As the carnage of the first melt re-melts, you can see the two moulds staying warm on the other side of the forge. It is important that they are not cold when the bronze goes in, as the thermal shock will either break the mould or solidify the bronze or both. Burnout for the wax happens around 1800~2000 degrees while pouring in the bronze is as low as 1000~1400 degrees.

One way to tell that the metal is ready to pour is how the surface looks. If your equipment allows you to see the surface of the liquid metal, you will notice a series of wavelike ripples on the surface when it is close. I also had a non-contaminating rod (you can use either graphite or a pure bar of one of the predominating metals in the alloy, or a bar of the alloy itself) I could use to stir it. When it is ready to be poured, the metal will roll off the rod like water. Finally, if you have a thermocouple that can be submerged in the liquid metal, that is the easiest way to indisputably read the temperature. If it is below the pouring temp, it is not hot enough yet.

Melting temperature strikes again. This was the pour I used the graphite crucible for, and the result is clearly half baked (bad pun intended). The fresh casting grain melted fine, but the larger chunks from old attempts did not fully liquefy. As a result, the semisolid bronze clogged the sprue, resulting in this thing.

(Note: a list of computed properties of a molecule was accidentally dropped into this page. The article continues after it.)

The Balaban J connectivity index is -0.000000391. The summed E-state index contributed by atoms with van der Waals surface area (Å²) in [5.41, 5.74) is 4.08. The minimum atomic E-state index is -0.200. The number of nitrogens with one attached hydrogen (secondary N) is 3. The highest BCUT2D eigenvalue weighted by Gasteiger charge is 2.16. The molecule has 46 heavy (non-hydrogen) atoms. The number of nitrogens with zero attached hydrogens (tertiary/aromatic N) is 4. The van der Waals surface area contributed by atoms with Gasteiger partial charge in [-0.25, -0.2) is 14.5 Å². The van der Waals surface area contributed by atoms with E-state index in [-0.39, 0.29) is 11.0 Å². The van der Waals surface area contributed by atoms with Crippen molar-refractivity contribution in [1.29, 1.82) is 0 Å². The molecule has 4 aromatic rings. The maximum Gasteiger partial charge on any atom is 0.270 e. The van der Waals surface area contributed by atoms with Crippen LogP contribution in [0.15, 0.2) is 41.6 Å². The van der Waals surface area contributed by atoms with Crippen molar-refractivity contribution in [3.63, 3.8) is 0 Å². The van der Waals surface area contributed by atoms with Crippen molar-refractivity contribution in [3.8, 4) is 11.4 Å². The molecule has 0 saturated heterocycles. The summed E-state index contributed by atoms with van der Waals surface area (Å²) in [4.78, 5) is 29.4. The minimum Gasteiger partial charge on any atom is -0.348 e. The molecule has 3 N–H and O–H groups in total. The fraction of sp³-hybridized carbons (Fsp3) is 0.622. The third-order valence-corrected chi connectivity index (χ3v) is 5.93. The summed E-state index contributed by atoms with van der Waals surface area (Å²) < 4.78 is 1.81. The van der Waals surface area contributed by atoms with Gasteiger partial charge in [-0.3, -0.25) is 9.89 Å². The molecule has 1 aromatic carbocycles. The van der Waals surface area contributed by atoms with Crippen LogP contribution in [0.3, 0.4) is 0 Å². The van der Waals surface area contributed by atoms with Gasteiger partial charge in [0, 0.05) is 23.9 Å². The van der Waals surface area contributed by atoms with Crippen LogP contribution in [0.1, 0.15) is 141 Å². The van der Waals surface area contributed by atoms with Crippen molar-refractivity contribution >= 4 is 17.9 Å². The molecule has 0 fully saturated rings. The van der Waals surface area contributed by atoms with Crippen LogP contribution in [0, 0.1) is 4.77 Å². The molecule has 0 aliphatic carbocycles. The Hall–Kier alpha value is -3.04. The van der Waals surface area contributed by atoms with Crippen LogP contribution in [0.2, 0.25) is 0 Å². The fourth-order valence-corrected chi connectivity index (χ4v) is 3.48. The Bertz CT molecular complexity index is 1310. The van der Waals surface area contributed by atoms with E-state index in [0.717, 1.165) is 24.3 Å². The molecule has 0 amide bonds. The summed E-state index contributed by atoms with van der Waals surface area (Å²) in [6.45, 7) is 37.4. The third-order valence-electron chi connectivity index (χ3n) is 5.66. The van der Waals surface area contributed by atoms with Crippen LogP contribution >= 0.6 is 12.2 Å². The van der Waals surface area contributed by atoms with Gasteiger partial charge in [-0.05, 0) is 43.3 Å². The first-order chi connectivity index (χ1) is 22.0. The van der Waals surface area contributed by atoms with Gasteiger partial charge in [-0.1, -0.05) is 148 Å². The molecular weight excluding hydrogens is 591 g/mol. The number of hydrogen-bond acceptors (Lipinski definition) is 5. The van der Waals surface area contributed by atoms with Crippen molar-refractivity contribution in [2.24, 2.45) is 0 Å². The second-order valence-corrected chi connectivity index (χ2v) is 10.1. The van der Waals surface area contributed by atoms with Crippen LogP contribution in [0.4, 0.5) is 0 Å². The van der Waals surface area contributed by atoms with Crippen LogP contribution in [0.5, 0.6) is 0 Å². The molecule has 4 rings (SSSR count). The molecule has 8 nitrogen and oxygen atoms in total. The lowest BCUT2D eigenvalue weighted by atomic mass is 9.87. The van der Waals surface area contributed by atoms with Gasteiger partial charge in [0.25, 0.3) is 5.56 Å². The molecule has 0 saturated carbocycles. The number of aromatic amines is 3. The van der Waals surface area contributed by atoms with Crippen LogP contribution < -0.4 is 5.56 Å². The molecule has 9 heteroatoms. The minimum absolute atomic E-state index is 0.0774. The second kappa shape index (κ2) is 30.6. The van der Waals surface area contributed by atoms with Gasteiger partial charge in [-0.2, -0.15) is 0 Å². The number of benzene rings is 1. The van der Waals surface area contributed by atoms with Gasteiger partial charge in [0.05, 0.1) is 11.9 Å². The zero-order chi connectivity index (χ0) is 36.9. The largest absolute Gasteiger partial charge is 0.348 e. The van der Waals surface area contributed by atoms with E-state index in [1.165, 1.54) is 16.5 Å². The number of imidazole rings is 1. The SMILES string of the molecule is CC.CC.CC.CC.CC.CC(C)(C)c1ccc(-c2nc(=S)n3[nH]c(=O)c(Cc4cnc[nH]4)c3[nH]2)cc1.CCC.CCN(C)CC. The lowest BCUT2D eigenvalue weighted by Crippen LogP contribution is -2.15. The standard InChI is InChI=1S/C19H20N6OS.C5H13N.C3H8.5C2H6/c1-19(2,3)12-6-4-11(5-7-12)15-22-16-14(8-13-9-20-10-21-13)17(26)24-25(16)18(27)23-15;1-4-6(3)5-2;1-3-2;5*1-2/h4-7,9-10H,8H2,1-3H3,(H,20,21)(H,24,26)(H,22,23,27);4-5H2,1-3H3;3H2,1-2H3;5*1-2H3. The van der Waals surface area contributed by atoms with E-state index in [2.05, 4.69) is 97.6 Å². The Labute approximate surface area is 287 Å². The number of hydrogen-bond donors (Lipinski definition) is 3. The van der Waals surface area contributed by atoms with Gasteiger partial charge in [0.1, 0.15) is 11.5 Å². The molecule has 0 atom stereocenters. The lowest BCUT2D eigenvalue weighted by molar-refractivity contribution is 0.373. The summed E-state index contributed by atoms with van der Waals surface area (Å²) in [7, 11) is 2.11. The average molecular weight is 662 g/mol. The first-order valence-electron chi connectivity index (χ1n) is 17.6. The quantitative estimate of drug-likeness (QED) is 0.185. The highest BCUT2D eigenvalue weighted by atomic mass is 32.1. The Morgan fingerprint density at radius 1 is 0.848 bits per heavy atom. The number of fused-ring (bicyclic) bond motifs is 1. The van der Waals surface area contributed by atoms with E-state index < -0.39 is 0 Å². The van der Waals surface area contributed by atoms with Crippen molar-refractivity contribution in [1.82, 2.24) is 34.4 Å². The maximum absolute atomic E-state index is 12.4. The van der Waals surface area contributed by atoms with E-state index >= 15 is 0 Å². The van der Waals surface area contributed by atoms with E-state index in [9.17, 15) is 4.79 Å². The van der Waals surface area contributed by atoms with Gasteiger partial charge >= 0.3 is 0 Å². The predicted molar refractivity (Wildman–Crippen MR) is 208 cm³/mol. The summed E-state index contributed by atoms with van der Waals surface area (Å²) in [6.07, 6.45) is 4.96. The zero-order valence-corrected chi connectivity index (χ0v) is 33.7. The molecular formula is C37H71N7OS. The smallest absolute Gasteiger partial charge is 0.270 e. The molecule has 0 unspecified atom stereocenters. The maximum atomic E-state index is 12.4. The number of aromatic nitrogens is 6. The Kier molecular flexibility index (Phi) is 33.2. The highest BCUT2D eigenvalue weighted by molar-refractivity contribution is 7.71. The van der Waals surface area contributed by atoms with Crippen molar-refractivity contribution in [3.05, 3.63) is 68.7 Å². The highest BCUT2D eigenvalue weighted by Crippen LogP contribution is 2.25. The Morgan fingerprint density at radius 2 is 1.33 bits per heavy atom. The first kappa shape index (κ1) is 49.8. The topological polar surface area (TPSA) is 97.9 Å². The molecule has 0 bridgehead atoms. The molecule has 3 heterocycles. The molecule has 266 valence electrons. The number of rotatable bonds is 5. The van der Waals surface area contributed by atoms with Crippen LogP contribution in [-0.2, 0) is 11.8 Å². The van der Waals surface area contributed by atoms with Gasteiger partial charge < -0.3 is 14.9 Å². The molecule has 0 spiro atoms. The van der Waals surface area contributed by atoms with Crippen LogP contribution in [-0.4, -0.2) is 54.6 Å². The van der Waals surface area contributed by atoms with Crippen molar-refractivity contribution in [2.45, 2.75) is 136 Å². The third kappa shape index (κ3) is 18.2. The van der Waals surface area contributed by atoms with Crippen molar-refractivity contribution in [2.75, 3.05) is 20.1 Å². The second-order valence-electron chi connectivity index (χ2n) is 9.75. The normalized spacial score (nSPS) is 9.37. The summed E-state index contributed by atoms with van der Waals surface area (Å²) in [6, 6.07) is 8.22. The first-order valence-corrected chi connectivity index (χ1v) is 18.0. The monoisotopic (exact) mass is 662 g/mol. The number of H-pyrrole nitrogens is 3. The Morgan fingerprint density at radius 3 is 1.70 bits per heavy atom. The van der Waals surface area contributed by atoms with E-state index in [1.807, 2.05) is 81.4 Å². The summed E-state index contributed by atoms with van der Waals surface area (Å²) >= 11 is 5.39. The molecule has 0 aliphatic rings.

A general note, it is advised that a mixture of new and recycled bronze (or otherwise) be used if you are remelting any previously used. This prevents brittleness in the piece. If I remember properly, the numbers are 50/50, but I could be wrong. 

This is the result of the 5th cast, finally a good one. The 4th was very close, but I heated the plaster too quickly any boiled the trapped water out of it. That deformed the interior of the void beyond repair. Other than that, the cast was good, which was a shame.

After a little cleaning and removing the sprue, I could fix the geometry and begin the patina. There are a thousand different ways to patina bronze, or any metal for that matter.

In the end, I came out with a good cast and the experience to finish the remaining pieces. Soon, I will finally be able to finish this project that has sat on the bench for nearly a year now.

Happy casting!


  1. Wow! I've just recently found your blog and I'm loving everything I'm reading. I love how you collected and recreated items and stories from an age that is aptly named because so little is known about it. As for that particular project, I am just simply blown away at your expertise with it, while staying true to probably the same techniques they used in that age. Thank you for sharing! I hope all your other projects be as equally successful!

    Rosemary Bailey @ WABI

    1. Thank you so much for the kind words! I'm glad you're enjoying the reading!